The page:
Evaluating Risks Using Quantitative Risk Analysis

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Project managers should be prepared to perform different types of risk analysis. For many projects, the quicker qualitative risk analysis is all you need. But there are occasions when you will benefit from a quantitative risk analysis.

Let’s take a look at this type of analysis: What is it? Why should we perform it? And when should it be performed?

Evaluating Risks

What is Quantitative Risk Analysis?

Quantitative Risk Analysis is a method of quantifying your highest priority risks in order to determine the probability of achieving your overall cost and schedule objectives.  For example, rather than ranking the probability of a risk as a three on a scale of one to five qualitatively, we would estimate the probability to be 50%. Rather than ranking the impact as a four, we would say that the impact is three weeks or $60,000.

Why Perform Quantitative Risk Analysis

Better Overall Project Risk Analysis

Individual risks are evaluated in the qualitative risk analysis. But the quantitative analysis allows us to evaluate the overall project risk from the individual risks.

Better Business Decisions

Business decisions are rarely made with all the information or data we desire. For more critical decisions, quantitative risk analysis provides more objective information and data than the qualitative analysis. Keep in mind: While the quantitative analysis is more objective, it is still an estimate. Wise project managers consider other factors in the decision-making process.

Better Estimates

A project manager estimated a project’s duration at eight months with a cost of $300,000. The project actually took twelve months and cost $380,000. What happened?

The project manager did a Work Breakdown Structure (WBS) and estimated the work. However, the project manager failed to consider the potential impact of the risks (good and bad) on the schedule and budget.

When to Perform Quantitative Risk Analysis

Consider using Quantitative Risk Analysis for:

  • Projects that require a Contingency Reserve for the schedule and budget.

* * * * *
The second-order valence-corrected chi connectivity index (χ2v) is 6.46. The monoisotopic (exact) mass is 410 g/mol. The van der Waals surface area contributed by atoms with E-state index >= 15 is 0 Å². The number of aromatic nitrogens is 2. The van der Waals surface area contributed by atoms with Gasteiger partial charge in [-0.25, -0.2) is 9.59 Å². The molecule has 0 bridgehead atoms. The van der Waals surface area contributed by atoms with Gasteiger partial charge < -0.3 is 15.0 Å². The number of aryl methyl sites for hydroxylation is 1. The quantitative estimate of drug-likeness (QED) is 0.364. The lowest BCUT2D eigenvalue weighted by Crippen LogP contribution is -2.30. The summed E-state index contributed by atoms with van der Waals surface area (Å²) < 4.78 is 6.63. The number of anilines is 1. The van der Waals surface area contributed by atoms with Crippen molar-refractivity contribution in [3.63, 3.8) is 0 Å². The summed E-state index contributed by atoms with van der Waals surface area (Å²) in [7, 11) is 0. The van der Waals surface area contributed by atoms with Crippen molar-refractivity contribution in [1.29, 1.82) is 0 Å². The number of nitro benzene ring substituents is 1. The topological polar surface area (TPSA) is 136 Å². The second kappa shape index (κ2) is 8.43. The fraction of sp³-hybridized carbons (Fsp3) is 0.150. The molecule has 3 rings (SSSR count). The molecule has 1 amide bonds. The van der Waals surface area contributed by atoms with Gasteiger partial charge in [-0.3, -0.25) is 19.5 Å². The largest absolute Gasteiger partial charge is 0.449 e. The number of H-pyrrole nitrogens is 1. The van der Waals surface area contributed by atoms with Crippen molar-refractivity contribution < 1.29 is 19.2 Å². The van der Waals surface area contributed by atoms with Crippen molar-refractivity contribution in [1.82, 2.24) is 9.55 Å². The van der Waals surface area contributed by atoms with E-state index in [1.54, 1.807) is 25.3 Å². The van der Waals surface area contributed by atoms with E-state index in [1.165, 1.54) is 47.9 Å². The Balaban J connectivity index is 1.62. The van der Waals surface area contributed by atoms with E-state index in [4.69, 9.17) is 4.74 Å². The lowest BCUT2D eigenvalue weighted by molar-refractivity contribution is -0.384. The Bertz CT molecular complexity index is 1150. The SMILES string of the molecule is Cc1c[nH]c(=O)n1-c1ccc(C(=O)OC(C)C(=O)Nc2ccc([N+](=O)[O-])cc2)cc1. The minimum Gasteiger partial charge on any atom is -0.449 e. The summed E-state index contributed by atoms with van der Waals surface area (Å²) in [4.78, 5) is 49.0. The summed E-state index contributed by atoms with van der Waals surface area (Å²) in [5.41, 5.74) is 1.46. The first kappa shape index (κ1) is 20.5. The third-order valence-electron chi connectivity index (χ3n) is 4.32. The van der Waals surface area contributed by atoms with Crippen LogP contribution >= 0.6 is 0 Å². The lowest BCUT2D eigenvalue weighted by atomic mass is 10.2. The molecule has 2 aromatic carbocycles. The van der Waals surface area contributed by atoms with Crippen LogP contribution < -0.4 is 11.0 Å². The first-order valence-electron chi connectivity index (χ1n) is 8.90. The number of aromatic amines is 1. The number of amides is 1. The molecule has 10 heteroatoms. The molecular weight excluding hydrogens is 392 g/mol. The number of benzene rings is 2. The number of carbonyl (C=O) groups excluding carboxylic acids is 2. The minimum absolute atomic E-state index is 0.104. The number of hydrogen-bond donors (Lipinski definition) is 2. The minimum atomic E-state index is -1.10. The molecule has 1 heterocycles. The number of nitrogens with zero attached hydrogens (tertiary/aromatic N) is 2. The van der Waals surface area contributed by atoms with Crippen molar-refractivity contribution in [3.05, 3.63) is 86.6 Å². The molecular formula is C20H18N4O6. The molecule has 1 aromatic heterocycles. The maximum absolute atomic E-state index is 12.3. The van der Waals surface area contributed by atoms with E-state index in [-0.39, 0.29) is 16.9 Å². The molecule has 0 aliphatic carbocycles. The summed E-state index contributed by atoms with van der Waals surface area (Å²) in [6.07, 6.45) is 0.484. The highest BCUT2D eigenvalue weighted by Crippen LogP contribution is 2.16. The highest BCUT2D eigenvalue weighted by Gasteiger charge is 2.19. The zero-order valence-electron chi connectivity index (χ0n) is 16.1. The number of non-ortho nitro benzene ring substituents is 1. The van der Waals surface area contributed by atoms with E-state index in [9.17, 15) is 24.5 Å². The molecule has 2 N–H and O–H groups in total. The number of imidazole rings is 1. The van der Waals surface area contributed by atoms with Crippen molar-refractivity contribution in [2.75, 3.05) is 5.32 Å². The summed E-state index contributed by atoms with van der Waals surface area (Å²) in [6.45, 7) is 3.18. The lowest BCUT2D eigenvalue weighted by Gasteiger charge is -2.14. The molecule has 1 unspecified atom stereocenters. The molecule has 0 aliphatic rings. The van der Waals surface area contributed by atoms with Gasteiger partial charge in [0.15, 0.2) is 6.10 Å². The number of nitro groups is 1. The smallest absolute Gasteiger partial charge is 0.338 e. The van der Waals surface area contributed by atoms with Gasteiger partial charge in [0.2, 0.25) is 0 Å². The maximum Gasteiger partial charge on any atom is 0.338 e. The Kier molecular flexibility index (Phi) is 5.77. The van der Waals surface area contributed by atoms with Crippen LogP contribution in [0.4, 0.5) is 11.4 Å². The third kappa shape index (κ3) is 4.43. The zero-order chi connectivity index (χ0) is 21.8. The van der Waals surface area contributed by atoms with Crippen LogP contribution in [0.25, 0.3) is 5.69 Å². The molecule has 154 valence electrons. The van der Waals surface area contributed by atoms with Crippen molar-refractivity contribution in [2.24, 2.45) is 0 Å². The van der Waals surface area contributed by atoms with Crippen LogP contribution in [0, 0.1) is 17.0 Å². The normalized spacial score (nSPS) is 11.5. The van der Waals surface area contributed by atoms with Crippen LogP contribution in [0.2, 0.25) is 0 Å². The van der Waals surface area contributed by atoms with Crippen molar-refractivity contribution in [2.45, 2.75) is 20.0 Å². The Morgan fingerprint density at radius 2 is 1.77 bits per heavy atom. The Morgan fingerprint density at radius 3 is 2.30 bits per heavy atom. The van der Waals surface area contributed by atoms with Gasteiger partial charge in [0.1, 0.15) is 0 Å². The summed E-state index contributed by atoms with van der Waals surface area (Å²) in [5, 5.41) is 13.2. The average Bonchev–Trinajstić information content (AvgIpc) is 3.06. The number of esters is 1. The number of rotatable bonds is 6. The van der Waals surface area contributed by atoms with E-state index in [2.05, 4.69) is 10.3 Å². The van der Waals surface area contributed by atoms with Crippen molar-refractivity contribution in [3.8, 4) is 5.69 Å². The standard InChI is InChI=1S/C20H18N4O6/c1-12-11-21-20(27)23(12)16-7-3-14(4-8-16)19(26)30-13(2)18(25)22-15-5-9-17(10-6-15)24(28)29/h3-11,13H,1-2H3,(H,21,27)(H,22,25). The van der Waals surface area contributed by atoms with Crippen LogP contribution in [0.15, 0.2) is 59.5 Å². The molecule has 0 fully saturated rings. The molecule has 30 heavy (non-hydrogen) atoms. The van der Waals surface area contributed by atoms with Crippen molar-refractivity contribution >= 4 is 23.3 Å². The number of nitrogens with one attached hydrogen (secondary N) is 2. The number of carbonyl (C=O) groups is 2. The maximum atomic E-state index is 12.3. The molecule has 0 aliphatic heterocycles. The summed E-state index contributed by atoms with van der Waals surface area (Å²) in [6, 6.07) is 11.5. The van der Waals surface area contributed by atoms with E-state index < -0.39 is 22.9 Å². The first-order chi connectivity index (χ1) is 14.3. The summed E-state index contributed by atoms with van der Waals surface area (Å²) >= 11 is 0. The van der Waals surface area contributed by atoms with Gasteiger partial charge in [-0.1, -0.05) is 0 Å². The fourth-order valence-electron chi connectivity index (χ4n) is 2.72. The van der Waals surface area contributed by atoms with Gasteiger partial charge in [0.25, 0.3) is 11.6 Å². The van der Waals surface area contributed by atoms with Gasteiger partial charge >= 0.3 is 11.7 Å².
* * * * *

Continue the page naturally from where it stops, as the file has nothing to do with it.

• Large, complex projects that require Go/No Go decisions (the Go/No Go decision may occur multiple times in a project).
  • Projects where upper management wants more detail about the probability of completing the project on schedule and within budget.

Quantitative Risk Analysis Tools & Techniques

Quantitative Risk Analysis tools and techniques include but are not limited to:

  • Three Point Estimate – a technique that uses the optimistic, most likely, and pessimistic values to determine the best estimate.
  • Decision Tree Analysis – a diagram that shows the implications of choosing one or other alternatives. Click here to see an example.
  • Expected Monetary Value (EMV) – a method used to establish the contingency reserves for a project budget and schedule.
  • Monte Carlo Analysis – a technique that uses optimistic, most likely, and pessimistic estimates to determine the total project cost and project completion dates. For example, we could estimate the probability of completing a project at a cost of $20M. Or what is a company wanted to have an 80% probability of achieving its cost objectives. What is the cost to achieve 80%?
  • Sensitivity Analysis – a technique used to determine which risks have the greatest impact on a project.
  • Fault Tree Analysis (FMEA) – the analysis of a structured diagram which identifies elements that can cause system failure.

How to Perform Quantitative Risk Analysis

Let’s look at a simple Expected Monetary Value (EMV) example:

Keep in mind that risks include both threats and opportunities. Threats have adverse impacts on cost. Opportunities are benefits that reduce cost. Expected Monetary Value = Probability x Impact.

RiskProbabilityCost ImpactEMV
A (Threat)20%$100,000$20,000
B (Opportunity)40%($10,000)($4,000)
C (Threat)30%$50,000$15,000
Total EMV$31,000

Notice we subtracted the benefit of the Opportunity from the EMV. The Total EVM represents the project risk exposure and the amount of our Contingency Reserve.

Once you’ve performed the Quantitative Risk Analysis, be sure to update your Risk Register with the additional risk information.

Question: What Quantitative Risk Analysis tools and techniques do you most use? What are the benefits?

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2 thoughts on “Evaluating Risks Using Quantitative Risk Analysis

  1. In my experience, FMEA meant Failure Modes and Effects Analysis. Fault trees were only one technique used within it, and FMEAs were produced by specialized Reliability Engineers. It seemed rather useless because the results seemed to aim at confirming compliance with reliability requirements rather than with causing design improvements. FMEAs seem to be down in the weeds of project execution. How would they be used at the PM Risk Management level?

    • Hi Richard. I’m sure that you have had more experience with FMEA than I have. I used it in some Six-Sigma projects at GE. As you know, FMEA is used for the analysis of failure modes (e.g., errors or defects) within systems. One use is to analyze new technology and the potential of failure of the system components. This analysis can begin early in projects during the requirements and design processes before the new technology is developed and tested.